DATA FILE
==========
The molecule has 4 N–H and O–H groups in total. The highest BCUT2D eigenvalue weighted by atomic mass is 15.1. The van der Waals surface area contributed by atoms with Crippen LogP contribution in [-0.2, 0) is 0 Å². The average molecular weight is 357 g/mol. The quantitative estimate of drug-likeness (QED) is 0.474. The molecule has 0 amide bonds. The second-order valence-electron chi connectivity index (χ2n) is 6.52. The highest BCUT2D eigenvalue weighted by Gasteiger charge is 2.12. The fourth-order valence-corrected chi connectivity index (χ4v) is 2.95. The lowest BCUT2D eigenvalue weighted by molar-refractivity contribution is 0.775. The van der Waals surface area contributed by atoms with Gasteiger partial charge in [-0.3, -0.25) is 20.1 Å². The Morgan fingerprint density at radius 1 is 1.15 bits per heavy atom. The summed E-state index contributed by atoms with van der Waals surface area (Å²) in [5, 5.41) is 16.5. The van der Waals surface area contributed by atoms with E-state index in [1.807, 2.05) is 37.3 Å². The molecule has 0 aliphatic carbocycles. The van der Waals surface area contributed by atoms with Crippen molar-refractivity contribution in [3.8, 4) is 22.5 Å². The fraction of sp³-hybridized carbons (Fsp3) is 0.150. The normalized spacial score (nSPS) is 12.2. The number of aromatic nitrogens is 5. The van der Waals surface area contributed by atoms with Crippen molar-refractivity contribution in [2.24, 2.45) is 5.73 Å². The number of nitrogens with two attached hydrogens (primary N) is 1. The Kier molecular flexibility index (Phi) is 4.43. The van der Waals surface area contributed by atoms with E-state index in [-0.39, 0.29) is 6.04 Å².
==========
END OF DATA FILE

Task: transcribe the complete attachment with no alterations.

The molecule has 4 N–H and O–H groups in total. The highest BCUT2D eigenvalue weighted by atomic mass is 15.1. The van der Waals surface area contributed by atoms with Crippen LogP contribution in [-0.2, 0) is 0 Å². The average molecular weight is 357 g/mol. The quantitative estimate of drug-likeness (QED) is 0.474. The molecule has 0 amide bonds. The second-order valence-electron chi connectivity index (χ2n) is 6.52. The highest BCUT2D eigenvalue weighted by Gasteiger charge is 2.12. The fourth-order valence-corrected chi connectivity index (χ4v) is 2.95. The lowest BCUT2D eigenvalue weighted by molar-refractivity contribution is 0.775. The van der Waals surface area contributed by atoms with Gasteiger partial charge in [-0.3, -0.25) is 20.1 Å². The Morgan fingerprint density at radius 1 is 1.15 bits per heavy atom. The summed E-state index contributed by atoms with van der Waals surface area (Å²) in [5, 5.41) is 16.5. The van der Waals surface area contributed by atoms with E-state index in [1.807, 2.05) is 37.3 Å². The molecule has 0 aliphatic carbocycles. The van der Waals surface area contributed by atoms with Crippen molar-refractivity contribution in [3.8, 4) is 22.5 Å². The fraction of sp³-hybridized carbons (Fsp3) is 0.150. The normalized spacial score (nSPS) is 12.2. The number of aromatic nitrogens is 5. The van der Waals surface area contributed by atoms with Crippen molar-refractivity contribution in [2.24, 2.45) is 5.73 Å². The number of nitrogens with two attached hydrogens (primary N) is 1. The Kier molecular flexibility index (Phi) is 4.43. The van der Waals surface area contributed by atoms with E-state index in [-0.39, 0.29) is 6.04 Å².